Better In Than Out? The Prospects for and Implications of "Brexit"
The United Kingdom has always had an uneasy relationship with the European Union. The current U.K. government has promised the British people that they will get a chance in 2017 to decide whether they should finally break away from the EU entirely. British critics see the European Union as an undemocratic imposition of foreign rules on an unwilling British public, while British proponents see the EU as an important source of British prosperity and a magnifier of British influence in the world. Much like the referendum on Scottish independence, an EU referendum campaign promises to be fiercely fought with strong claims on both sides.
Before the campaign begins, on October 10 the Brookings Center on the United States and Europe (CUSE) and the United Kingdom’s Economic and Social Research Council’s program on the U.K. in a Changing Europe hosted a discussion to explore the prospects for, and implications of, the so-called “Brexit” for Britain and for the world. The first panel examined the internal implications, including the legal, economic and political implications of Brexit for the future of the United Kingdom. The second panel featured international perspectives on Brexit and examined what it might mean for the British role in the world.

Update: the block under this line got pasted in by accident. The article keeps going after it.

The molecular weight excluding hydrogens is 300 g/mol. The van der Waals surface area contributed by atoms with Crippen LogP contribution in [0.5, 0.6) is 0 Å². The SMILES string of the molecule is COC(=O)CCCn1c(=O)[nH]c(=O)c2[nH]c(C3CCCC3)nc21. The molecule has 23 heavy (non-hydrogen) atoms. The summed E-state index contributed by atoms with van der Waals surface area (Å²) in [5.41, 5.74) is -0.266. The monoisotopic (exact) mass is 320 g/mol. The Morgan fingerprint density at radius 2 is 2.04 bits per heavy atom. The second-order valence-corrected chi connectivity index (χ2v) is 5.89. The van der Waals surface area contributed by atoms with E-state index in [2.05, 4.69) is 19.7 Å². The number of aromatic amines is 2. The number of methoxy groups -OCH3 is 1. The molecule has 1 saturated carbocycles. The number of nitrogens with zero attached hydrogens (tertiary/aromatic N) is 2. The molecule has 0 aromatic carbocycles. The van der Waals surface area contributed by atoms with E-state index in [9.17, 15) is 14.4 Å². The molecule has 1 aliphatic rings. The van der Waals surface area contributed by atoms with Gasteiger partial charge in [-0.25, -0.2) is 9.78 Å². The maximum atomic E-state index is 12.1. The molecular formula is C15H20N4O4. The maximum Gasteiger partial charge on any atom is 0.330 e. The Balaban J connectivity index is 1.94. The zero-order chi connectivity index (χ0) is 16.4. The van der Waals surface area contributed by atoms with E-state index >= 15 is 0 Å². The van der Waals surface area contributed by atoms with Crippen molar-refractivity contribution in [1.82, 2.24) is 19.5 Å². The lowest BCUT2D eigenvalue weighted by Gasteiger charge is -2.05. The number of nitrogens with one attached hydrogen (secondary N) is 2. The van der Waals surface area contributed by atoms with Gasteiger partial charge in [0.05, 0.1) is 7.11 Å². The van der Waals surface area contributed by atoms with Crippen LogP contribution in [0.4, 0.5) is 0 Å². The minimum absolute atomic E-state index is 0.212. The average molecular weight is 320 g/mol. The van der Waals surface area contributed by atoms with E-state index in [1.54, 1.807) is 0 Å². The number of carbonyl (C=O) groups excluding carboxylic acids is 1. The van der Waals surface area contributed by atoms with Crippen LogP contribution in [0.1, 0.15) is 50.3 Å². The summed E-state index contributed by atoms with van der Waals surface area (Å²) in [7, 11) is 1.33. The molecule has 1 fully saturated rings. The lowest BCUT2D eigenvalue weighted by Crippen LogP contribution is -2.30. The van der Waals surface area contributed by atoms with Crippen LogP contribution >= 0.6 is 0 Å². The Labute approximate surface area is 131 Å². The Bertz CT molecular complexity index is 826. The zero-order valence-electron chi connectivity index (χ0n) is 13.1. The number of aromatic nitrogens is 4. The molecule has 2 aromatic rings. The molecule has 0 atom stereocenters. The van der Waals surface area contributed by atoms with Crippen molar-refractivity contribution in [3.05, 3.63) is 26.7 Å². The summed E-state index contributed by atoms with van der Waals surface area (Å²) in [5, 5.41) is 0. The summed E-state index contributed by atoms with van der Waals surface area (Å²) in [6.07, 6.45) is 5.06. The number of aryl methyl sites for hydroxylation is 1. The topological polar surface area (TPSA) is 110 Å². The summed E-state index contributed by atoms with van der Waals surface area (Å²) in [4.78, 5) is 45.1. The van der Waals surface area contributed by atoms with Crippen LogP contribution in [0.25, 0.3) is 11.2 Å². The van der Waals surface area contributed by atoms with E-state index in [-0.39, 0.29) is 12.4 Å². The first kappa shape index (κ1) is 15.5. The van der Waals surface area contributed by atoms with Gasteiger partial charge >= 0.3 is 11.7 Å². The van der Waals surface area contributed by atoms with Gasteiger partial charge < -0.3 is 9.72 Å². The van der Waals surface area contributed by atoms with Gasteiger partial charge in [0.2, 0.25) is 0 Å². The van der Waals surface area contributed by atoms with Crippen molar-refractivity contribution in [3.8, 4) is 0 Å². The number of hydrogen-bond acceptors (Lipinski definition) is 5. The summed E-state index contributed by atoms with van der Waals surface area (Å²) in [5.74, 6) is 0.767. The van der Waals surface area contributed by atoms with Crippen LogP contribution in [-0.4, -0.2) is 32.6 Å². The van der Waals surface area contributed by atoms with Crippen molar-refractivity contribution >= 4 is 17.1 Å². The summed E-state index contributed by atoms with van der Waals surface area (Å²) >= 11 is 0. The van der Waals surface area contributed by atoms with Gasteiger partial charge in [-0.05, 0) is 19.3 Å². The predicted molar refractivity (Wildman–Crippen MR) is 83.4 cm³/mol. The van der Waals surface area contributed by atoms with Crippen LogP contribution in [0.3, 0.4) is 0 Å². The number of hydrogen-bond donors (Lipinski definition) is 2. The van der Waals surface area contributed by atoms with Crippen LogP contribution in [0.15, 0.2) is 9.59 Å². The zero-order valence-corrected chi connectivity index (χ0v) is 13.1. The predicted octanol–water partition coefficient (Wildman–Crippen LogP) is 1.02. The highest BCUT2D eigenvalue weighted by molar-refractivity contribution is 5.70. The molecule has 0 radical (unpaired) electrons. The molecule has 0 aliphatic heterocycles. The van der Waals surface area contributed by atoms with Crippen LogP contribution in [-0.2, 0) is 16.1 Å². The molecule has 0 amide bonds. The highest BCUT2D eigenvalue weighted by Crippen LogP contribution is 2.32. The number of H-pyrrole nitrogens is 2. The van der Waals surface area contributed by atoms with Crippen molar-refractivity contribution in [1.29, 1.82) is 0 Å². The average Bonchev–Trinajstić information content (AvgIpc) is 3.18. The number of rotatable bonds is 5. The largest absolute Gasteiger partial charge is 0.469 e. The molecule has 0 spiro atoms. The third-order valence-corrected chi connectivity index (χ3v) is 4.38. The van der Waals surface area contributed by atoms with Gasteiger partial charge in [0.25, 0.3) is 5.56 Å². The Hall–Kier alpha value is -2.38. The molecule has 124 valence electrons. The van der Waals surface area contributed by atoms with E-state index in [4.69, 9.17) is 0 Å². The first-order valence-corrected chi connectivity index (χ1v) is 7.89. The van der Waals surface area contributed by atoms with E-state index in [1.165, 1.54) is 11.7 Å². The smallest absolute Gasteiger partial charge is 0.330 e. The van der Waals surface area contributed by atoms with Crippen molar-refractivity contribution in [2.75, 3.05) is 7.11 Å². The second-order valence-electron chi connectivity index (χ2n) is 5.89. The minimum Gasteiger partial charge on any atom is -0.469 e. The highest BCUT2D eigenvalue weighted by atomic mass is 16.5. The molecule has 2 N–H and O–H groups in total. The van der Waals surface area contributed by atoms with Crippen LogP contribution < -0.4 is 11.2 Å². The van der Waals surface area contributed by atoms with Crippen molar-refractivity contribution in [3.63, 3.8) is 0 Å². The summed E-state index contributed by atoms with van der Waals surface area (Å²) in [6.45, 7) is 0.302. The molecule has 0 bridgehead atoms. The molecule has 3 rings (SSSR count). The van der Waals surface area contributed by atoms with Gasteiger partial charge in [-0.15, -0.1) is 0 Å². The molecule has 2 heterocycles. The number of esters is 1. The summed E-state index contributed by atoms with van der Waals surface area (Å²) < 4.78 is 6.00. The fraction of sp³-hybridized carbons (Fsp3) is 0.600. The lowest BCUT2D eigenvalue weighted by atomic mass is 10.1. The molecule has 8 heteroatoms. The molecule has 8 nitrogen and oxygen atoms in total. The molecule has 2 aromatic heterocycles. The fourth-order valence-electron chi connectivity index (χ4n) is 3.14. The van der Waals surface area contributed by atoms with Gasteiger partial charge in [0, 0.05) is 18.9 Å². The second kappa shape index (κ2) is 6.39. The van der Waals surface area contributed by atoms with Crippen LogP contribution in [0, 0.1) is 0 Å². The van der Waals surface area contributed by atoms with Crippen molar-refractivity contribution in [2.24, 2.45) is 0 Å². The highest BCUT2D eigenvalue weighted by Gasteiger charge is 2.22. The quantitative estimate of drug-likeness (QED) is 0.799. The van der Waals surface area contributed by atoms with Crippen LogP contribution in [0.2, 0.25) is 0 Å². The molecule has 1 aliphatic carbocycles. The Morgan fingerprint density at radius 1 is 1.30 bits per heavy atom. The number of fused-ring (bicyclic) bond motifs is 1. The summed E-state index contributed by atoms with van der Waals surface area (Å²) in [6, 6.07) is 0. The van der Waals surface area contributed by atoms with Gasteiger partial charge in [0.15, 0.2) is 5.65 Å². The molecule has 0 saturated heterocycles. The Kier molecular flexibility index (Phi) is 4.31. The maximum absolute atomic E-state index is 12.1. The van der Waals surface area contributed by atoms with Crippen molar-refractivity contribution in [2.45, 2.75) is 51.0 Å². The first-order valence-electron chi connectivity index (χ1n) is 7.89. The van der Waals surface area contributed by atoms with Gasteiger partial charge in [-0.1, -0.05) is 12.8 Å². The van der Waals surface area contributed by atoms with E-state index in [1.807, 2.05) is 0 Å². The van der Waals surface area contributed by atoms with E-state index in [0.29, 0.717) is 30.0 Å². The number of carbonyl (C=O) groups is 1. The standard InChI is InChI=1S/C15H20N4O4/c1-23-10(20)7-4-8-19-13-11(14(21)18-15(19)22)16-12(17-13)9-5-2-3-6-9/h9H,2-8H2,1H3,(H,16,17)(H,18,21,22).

Anand Menon of King’s College London and Brookings Fellow Jeremy Shapiro moderated the panel discussions, which featured CUSE Director Fiona Hill, Damian Chalmers of the London School of Economics, John Springford of the Centre for European Reform, Nicolas Jabko of Johns Hopkins University and Daniel Kelemen of Rutgers University.
Professor of European Politics and Foreign Affairs - King’s College London
Professor of European Union Law - The London School of Economics and Political Science
Senior Research Fellow - Centre for European Reform
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